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One teacher's health regimen: Swimming, personal training, vegetable stew

M.jameson
University at Buffalo associate French professor Maureen Jameson swims Tuesday, Thursday and Saturday mornings in the Alumni Arena pool. (Mark Mulville/Buffalo News)


By Scott Scanlon – Refresh Editor

Maureen Jameson has the kind of varied interests you might expect from an associate professor of French at the University of Buffalo.

She currently is studying the ethical implications in the works of French authors who celebrate smoking “as an assertion of liberty and the right to seek pleasure for its own sake.”

When she turned 60 last year, she decided to continue to age aggressively, seeking help from a personal trainer and adding healthy diversity to her diet. (See her recipe for spicy vegetable stew at the bottom of this blog post.)

And swimming continues to be among her passions.

“I am hanging on by my fingernails in roughly the middle of the pack of our whole team,” Jameson said of her participation in Nickel City Splash, a 17-year-old masters swim team that gathers in the UB Alumni Arena pool several mornings each week.

Jameson, a Nashville native who came to UB in 1985 to take her teaching job, is subject of today’s What are you Eating? feature in WNY Refresh.

Georgetta L. Morque, of U.S. Masters Swimming, connected her with me as a way to help shine a spotlight on Adult Learn-to-Swim Month, which takes place in April.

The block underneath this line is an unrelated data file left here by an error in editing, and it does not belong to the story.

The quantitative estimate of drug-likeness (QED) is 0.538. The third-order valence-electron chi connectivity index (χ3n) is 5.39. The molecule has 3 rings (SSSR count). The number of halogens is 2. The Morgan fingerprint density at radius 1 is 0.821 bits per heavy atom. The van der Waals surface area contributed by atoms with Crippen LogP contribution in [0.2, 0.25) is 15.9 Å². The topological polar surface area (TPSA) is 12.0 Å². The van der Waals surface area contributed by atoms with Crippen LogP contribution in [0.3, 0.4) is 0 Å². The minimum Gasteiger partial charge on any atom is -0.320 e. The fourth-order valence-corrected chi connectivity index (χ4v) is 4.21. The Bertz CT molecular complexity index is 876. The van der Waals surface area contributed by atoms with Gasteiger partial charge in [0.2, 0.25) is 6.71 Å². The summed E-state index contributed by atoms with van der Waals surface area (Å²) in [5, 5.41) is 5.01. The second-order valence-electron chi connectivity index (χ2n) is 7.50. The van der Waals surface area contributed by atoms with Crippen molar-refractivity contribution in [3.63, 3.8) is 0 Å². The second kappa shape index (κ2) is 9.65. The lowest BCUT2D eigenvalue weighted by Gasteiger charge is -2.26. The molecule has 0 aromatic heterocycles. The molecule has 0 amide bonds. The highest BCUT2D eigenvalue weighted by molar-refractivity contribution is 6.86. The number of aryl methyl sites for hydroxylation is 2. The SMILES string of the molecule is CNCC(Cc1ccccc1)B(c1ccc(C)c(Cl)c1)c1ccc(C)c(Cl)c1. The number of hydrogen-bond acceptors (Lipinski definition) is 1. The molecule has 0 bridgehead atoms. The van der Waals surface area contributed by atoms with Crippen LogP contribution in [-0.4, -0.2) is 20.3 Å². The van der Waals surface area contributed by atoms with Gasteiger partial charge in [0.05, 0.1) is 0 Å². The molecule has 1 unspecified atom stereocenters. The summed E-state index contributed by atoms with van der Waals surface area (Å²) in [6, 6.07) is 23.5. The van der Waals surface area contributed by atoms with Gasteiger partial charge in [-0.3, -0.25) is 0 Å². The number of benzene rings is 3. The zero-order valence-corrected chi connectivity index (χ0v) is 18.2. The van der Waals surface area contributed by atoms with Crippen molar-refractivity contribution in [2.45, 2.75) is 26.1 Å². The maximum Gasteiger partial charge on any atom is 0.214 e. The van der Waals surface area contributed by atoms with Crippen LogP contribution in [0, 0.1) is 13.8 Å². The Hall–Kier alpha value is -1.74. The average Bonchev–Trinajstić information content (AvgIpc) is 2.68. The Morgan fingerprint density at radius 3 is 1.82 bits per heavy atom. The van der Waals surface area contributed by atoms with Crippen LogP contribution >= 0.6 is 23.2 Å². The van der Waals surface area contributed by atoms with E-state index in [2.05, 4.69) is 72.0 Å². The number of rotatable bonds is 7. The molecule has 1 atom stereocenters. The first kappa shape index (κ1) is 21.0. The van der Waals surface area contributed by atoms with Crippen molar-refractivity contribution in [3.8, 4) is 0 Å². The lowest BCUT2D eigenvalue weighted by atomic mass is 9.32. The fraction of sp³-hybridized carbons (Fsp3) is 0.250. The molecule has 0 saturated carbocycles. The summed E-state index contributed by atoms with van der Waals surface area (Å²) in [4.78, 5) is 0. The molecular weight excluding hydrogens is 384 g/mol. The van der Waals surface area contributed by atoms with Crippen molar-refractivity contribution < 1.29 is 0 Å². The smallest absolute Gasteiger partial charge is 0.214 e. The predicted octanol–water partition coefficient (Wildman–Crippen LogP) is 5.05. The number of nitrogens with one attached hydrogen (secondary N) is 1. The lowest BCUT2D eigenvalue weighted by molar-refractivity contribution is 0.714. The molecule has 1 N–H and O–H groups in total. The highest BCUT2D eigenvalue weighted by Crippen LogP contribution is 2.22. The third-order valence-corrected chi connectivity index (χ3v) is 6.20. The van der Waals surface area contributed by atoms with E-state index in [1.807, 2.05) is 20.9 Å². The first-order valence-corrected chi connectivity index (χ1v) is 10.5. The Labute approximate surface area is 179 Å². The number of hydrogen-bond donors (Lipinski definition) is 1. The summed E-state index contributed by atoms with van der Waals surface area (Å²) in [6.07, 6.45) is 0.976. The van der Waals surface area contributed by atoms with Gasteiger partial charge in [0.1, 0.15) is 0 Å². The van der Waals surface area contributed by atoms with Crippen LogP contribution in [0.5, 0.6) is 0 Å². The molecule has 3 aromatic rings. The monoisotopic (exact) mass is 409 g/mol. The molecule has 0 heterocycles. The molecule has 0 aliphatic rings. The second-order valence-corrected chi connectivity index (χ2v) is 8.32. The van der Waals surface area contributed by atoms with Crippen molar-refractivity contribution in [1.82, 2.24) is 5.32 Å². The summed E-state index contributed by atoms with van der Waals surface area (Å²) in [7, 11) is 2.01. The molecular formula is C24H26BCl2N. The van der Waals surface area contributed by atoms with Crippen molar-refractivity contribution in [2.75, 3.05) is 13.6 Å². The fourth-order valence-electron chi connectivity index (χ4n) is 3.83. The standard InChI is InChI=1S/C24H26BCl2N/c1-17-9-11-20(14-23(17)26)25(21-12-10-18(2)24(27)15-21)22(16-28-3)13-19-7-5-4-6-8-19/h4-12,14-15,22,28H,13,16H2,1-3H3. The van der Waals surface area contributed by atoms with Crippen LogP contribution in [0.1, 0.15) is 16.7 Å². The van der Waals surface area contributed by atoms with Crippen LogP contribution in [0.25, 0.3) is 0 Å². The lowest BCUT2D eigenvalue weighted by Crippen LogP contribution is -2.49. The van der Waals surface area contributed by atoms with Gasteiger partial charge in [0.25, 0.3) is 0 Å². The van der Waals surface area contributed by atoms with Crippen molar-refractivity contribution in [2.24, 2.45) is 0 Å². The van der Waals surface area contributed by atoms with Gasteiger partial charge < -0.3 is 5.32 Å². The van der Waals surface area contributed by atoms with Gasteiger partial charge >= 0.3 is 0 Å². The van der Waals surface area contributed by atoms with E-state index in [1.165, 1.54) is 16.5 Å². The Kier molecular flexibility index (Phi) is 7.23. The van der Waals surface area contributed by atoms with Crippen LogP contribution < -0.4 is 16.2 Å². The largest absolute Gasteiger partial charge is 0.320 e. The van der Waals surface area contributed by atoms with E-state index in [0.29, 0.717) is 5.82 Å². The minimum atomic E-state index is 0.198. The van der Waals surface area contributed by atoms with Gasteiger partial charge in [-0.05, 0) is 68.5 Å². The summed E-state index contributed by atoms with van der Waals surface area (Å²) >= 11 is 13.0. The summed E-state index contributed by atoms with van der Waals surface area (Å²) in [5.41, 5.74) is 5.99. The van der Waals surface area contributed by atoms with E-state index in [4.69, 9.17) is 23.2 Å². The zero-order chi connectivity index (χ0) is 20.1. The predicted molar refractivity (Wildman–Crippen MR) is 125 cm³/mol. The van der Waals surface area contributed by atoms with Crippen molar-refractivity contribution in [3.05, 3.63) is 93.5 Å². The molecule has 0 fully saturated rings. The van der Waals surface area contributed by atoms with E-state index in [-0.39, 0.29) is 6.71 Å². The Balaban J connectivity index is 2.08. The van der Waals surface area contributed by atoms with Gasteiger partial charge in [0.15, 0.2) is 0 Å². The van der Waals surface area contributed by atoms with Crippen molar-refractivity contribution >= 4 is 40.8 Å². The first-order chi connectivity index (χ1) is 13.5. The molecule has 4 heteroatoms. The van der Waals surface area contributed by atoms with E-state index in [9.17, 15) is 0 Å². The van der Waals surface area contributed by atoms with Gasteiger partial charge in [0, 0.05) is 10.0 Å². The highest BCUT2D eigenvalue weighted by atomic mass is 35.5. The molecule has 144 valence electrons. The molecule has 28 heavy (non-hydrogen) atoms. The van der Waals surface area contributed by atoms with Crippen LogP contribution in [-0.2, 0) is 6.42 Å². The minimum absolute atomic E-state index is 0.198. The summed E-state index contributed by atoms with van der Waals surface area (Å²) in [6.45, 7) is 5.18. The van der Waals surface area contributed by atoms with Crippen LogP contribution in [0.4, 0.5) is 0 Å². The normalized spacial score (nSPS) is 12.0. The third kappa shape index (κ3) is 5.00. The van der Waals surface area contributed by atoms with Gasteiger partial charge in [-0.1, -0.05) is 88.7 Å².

Drownings are the fifth-leading cause of accidental deaths in America, according to the Swimming Saves Lives Foundation, the charitable side of U.S. Masters Swimming – which encourages adults to take swimming lessons.

Jameson was kind enough to share links to the following WNY learn-to-swim programs:

The YMCA 

The Town of Tonawanda Aquatic Center adult swim classes 

• UB adult class info can be received by emailing aquatics@buffalo.edu

Red Cross offers classes open to all ages 

More than one in three adults can’t swim 25 yards in the water, according to the Centers for Disease Control and Prevention.

Jameson can swim a lot farther than that, and urges those who want to get in better physical shape to join the Nickel City Splash Masters Swim Team. Find its website here

“The thing that’s moving to me is the number of people who have used membership on the team to come back from something awful or recover from something,” Jameson told me this week.

Some of the roughly 65 club members who swim routinely have had to step away from the pool for chemo. One woman member, while she was in a full body cast after an accident, decided to join the club when she recovered and vowed to compete in an Iron Man competition. “When we met her,” Jameson said, “she was training for the swimming part. It was sheer determination driving her.”

A former member threw a party to celebrate her 10-year anniversary of a life-saving kidney transplant, inviting the surgeon – and priest who had given her last rites – to celebrate with her, her family and club members.